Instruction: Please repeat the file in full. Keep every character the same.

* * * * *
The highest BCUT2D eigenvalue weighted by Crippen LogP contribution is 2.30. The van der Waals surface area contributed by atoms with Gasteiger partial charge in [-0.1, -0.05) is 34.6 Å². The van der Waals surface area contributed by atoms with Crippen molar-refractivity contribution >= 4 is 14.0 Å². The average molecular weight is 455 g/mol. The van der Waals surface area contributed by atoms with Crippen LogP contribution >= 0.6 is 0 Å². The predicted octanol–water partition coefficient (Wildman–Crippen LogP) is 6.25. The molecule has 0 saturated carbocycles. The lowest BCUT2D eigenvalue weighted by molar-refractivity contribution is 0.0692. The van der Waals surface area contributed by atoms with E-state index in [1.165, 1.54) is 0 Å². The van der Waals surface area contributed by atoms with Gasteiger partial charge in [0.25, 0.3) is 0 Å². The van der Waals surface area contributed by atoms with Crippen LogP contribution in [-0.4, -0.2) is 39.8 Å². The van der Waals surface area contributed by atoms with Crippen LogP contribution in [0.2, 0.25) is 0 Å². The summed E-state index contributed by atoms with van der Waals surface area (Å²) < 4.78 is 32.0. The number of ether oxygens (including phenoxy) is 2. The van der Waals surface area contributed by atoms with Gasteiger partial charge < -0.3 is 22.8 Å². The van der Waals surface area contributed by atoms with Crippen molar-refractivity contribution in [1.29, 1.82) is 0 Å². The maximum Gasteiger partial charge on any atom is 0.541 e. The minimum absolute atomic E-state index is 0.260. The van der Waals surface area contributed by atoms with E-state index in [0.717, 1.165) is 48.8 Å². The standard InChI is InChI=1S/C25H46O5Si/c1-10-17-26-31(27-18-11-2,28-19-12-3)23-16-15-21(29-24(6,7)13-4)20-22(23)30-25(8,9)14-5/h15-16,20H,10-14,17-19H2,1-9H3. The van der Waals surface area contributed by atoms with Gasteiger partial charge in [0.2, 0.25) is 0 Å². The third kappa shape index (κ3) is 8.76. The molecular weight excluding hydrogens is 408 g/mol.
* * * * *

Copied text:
The highest BCUT2D eigenvalue weighted by Crippen LogP contribution is 2.30. The van der Waals surface area contributed by atoms with Gasteiger partial charge in [-0.1, -0.05) is 34.6 Å². The van der Waals surface area contributed by atoms with Crippen molar-refractivity contribution >= 4 is 14.0 Å². The average molecular weight is 455 g/mol. The van der Waals surface area contributed by atoms with Crippen LogP contribution >= 0.6 is 0 Å². The predicted octanol–water partition coefficient (Wildman–Crippen LogP) is 6.25. The molecule has 0 saturated carbocycles. The lowest BCUT2D eigenvalue weighted by molar-refractivity contribution is 0.0692. The van der Waals surface area contributed by atoms with E-state index in [1.165, 1.54) is 0 Å². The van der Waals surface area contributed by atoms with Gasteiger partial charge in [0.25, 0.3) is 0 Å². The van der Waals surface area contributed by atoms with Crippen LogP contribution in [-0.4, -0.2) is 39.8 Å². The van der Waals surface area contributed by atoms with Crippen LogP contribution in [0.2, 0.25) is 0 Å². The summed E-state index contributed by atoms with van der Waals surface area (Å²) < 4.78 is 32.0. The number of ether oxygens (including phenoxy) is 2. The van der Waals surface area contributed by atoms with Gasteiger partial charge < -0.3 is 22.8 Å². The van der Waals surface area contributed by atoms with Crippen molar-refractivity contribution in [1.29, 1.82) is 0 Å². The maximum Gasteiger partial charge on any atom is 0.541 e. The minimum absolute atomic E-state index is 0.260. The van der Waals surface area contributed by atoms with E-state index in [0.717, 1.165) is 48.8 Å². The standard InChI is InChI=1S/C25H46O5Si/c1-10-17-26-31(27-18-11-2,28-19-12-3)23-16-15-21(29-24(6,7)13-4)20-22(23)30-25(8,9)14-5/h15-16,20H,10-14,17-19H2,1-9H3. The van der Waals surface area contributed by atoms with Gasteiger partial charge in [0.2, 0.25) is 0 Å². The third kappa shape index (κ3) is 8.76. The molecular weight excluding hydrogens is 408 g/mol.